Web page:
Image reconstruction in diffuse optical tomography (DOT) is challenging because its inverse problem is nonlinear, ill-posed and ill-conditioned. Anatomical guidance from high spatial resolution imaging modalities can substantially improve the quality of reconstructed DOT images. In this paper, inspired by the kernel methods in machine learning, we propose the kernel method to introduce anatomical information into the DOT image reconstruction algorithm. In this kernel method, optical absorption coefficient at each finite element node is represented as a function of a set of features obtained from anatomical images such as computed tomography (CT). The kernel based image model is directly incorporated into the forward model of DOT, which exploits the sparseness of the image in the feature space. Compared with Laplacian approaches to include structural priors, the proposed method does not require the image segmentation of distinct regions. The proposed kernel method is validated with numerical simulations of 3D DOT reconstruction using synthetic CT data. We added 15% Gaussian noise onto both the numerical DOT measurements and the simulated CT image. We have also validated the proposed method by agar phantom experiment with anatomical guidance from a CT scan. We have studied the effects of voxel size and number of nearest neighborhood size in kernel method on the reconstructed DOT images. Our results indicate that the spatial resolution and the accuracy of the reconstructed DOT images have been improved substantially after applying the anatomical guidance with the proposed kernel method.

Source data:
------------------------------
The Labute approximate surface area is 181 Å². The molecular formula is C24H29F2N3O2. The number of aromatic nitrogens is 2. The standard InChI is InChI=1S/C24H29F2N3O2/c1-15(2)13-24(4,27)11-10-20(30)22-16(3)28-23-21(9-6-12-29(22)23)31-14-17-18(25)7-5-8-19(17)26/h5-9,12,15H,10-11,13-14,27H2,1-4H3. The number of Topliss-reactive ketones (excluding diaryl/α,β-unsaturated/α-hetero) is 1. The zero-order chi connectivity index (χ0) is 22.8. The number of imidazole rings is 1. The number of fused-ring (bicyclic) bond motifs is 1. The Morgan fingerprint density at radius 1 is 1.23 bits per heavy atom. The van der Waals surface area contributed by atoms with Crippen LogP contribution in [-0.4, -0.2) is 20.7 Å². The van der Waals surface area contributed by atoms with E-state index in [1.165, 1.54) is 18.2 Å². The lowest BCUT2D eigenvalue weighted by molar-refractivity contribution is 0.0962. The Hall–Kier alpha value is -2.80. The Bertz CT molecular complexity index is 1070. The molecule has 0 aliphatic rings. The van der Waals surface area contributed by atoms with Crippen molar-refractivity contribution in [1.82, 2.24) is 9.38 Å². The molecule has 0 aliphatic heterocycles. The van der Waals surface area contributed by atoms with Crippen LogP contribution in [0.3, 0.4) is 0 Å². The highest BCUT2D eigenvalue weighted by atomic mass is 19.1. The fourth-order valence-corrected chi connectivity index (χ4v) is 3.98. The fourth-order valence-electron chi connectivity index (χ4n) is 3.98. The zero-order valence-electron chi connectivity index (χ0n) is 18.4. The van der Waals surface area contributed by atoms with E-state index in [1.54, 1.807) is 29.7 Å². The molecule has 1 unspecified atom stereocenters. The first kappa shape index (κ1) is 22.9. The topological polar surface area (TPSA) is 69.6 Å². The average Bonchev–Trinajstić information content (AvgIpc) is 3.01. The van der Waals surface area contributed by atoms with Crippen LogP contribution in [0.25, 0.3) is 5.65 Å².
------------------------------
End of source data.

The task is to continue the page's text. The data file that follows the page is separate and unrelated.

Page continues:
Reconstruction of fluorescence molecular tomography (FMT) is an ill-posed inverse problem. Anatomical guidance in the FMT reconstruction can improve FMT reconstruction efficiently. We have developed a kernel method to introduce the anatomical guidance into FMT robustly and easily. The kernel method is from machine learning for pattern analysis and is an efficient way to represent anatomical features. For the finite element method based FMT reconstruction, we calculate a kernel function for each finite element node from an anatomical image, such as a micro-CT image. Then the fluorophore concentration at each node is represented by a kernel coefficient vector and the corresponding kernel function. In the FMT forward model, we have a new system matrix by multiplying the sensitivity matrix with the kernel matrix. Thus, the kernel coefficient vector is the unknown to be reconstructed following a standard iterative reconstruction process. We convert the FMT reconstruction problem into the kernel coefficient reconstruction problem. The desired fluorophore concentration at each node can be calculated accordingly. Numerical simulation studies have demonstrated that the proposed kernel-based algorithm can improve the spatial resolution of the reconstructed FMT images. In the proposed kernel method, the anatomical guidance can be obtained directly from the anatomical image and is included in the forward modeling. One of the advantages is that we do not need to segment the anatomical image for the targets and background.